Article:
Dream with the Fishes
Given that this is a convention-defying independent film,it ends with the requisite cathartic ritual.
Independent filmmakers are always gushing like mob victims with sliced carotids about how "real-life" they are. Hollywood, they whine, is just fantasy and explosions and special effects; to see "real-life," you need to watch independent films. While the assessment of Hollywood as a cesspool of cheap carnival thrills may indeed be accurate, the independents' claim to have cornered the market on reality is just another form of B.S.
If Forrest Gump or Ian Malcolm is the mainstream everyman then Terry (David Arquette), a voyeur who's about to jump off a bridge, is your run-of-the-mill struggling artist. During his pre-suicide ritual, Terry meets Nick (Brad Hunt). Nick convinces him there are better, more effective ways to die. Nick is revealed to be sick and the two strike a bargain: If Terry helps Nick live out some of his fantasies, Nick will kill Terry. What realism!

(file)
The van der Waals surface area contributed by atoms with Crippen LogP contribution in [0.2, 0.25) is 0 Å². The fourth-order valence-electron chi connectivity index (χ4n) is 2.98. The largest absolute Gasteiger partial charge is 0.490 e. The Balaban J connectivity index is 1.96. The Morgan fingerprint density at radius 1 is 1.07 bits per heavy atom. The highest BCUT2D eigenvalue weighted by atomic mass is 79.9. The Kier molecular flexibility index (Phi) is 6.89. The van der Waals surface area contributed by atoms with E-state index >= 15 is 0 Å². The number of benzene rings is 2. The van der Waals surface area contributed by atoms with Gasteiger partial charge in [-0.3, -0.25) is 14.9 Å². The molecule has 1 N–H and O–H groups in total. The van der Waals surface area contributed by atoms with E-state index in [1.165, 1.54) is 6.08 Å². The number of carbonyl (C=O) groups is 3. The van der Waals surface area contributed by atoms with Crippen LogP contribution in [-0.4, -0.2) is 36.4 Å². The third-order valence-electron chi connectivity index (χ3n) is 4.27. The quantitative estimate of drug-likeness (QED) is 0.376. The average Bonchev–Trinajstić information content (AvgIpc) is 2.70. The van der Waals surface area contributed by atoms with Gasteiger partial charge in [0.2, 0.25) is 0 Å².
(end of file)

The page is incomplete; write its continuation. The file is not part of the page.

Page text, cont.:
In an attempt to imply a sense of subversion and realism, director Finn Taylor sets his movie in San Francisco instead of Los Angeles. While the distinction between the two is supposed to mean something to Californians, the rest of us will tell you that if you've met one Californian you've pretty much met them all. Californians and reality go together like Charles Manson and cuddling.
Given that this is a convention-defying independent film, it ends with the requisite cathartic ritual in which Terry and Nick learn lots of stuff about life. In the end, though, I gained little more than the same treacly platitudes I gleaned from watching "The Brady Bunch" when I was a kid.
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